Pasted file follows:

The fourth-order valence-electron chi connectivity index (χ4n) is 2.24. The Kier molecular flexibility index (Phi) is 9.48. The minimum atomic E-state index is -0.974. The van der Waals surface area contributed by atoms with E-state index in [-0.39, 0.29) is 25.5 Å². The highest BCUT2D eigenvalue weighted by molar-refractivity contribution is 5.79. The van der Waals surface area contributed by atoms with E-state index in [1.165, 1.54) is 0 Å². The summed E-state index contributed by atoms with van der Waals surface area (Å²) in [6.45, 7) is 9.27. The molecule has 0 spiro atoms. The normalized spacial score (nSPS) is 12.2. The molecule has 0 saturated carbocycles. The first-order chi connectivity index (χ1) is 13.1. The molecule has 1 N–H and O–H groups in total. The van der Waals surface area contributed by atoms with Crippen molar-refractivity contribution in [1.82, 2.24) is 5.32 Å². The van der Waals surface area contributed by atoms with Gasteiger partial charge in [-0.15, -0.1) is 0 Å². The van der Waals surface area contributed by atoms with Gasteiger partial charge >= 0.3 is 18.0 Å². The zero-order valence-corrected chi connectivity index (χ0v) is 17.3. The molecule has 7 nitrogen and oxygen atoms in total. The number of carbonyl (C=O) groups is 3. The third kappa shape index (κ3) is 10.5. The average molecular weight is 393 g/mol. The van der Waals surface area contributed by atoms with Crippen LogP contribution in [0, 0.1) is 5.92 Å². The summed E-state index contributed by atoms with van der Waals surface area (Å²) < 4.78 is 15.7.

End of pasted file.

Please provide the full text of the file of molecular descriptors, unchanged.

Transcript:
The fourth-order valence-electron chi connectivity index (χ4n) is 2.24. The Kier molecular flexibility index (Phi) is 9.48. The minimum atomic E-state index is -0.974. The van der Waals surface area contributed by atoms with E-state index in [-0.39, 0.29) is 25.5 Å². The highest BCUT2D eigenvalue weighted by molar-refractivity contribution is 5.79. The van der Waals surface area contributed by atoms with E-state index in [1.165, 1.54) is 0 Å². The summed E-state index contributed by atoms with van der Waals surface area (Å²) in [6.45, 7) is 9.27. The molecule has 0 spiro atoms. The normalized spacial score (nSPS) is 12.2. The molecule has 0 saturated carbocycles. The first-order chi connectivity index (χ1) is 13.1. The molecule has 1 N–H and O–H groups in total. The van der Waals surface area contributed by atoms with Crippen molar-refractivity contribution in [1.82, 2.24) is 5.32 Å². The van der Waals surface area contributed by atoms with Gasteiger partial charge in [-0.15, -0.1) is 0 Å². The van der Waals surface area contributed by atoms with Gasteiger partial charge >= 0.3 is 18.0 Å². The zero-order valence-corrected chi connectivity index (χ0v) is 17.3. The molecule has 7 nitrogen and oxygen atoms in total. The number of carbonyl (C=O) groups is 3. The third kappa shape index (κ3) is 10.5. The average molecular weight is 393 g/mol. The van der Waals surface area contributed by atoms with Crippen LogP contribution in [0, 0.1) is 5.92 Å². The summed E-state index contributed by atoms with van der Waals surface area (Å²) < 4.78 is 15.7.